(Ch)innovation is applying changes in technology and business strategy to have new better ways to create value for both the customer and the corporation. In China, this is often characterised by 8 unique characteristics distinct to China (termed the 8Rs of Chinnovation)
- Revenue. Compared to their western counterparts, Chinese innovators are laser-focused on revenues. If one compares Facebook to QQ (China’s largest social networking service), Facebook has 300 million active users compared to QQ’s 450 million users. Facebook was only recently profitable while QQ has a $2B revenue and $1B profit.¹ Eric Tao, vice president of Keytone Ventures (formerly an associate at Kleiner Perkins Caufield and Byers China) concurs. ‘‘The investment strategy for China is very different. Companies like Google with 100X returns don’t come to China. VCs tend to do later-stage deals and invest in the later rounds. For example, U.S. Kleiner Perkins offices invest in over 30 pre-revenue companies. The KP office in China is completely the opposite; our China team never invests in companies without revenue, unless the company has an extremely convincing model and revenue and clear customer absorption rate.’’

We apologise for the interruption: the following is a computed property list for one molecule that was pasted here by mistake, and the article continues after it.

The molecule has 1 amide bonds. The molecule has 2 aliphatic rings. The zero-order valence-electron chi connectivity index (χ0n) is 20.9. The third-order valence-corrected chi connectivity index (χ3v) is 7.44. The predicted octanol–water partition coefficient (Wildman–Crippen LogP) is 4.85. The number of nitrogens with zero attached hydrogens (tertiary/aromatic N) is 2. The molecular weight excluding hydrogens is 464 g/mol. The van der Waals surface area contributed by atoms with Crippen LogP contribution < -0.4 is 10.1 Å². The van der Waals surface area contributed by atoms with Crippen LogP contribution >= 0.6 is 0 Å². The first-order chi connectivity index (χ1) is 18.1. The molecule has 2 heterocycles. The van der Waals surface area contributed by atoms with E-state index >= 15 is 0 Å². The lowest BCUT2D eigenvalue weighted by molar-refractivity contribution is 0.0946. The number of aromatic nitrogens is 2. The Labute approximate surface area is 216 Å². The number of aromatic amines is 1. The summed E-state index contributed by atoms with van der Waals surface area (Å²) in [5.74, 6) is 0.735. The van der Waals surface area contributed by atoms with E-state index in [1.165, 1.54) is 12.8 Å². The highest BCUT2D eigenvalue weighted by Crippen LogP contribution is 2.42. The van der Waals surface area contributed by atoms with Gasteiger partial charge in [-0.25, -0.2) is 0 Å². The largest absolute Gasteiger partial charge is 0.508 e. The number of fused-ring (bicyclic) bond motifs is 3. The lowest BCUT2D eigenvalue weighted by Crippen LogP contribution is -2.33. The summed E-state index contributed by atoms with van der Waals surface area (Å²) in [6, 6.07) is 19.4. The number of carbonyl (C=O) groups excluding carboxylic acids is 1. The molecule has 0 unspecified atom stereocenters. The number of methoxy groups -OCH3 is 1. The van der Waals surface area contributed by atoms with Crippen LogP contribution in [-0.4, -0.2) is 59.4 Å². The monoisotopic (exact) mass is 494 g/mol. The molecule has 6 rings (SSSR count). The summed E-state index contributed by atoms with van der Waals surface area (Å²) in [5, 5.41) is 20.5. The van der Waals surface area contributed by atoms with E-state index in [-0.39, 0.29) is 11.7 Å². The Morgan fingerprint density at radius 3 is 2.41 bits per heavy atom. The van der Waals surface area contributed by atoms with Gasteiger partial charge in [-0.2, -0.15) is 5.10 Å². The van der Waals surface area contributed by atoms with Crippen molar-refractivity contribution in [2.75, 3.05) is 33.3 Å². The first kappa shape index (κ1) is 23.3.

- Rapid. Chinese innovators move fast. Nick Yang co-founded the Kongzhong in March 2002 and listed it on the NASDAQ hardly 2 years later in July 2005. One of our innovators acted on an inspiration days after Michael Jackson’s demise, securing the rights to build Neverland in China. In manufacturing industries, certain companies which started off with OEM for foreign companies have moved from OEM, ODM, Research and Development to taking over the entire value-chain within a couple of years. One of our innovators only took 18 months between starting a company and listing the company on NASDAQ. Rapid also refers to the rapid prototyping process, where Chinese innovators are lauded for engaging with customers closely to iteratively develop products and sales process rapidly.
- Requirements. Requirements are whatever the customers say it is. Chinese innovators are highly localized and sensitive to the needs of their customers as they pay close attention to people who are struggling with existing solutions in China. Widely perceived as the world’s largest manufacturing base, China innovators understand that the higher value in the chain is in consumer-facing innovative products. By tapping on China’s cost advantage in niche markets to increase their process flexibility, China innovators are fulfilling the requirements of their customers at rock button prices.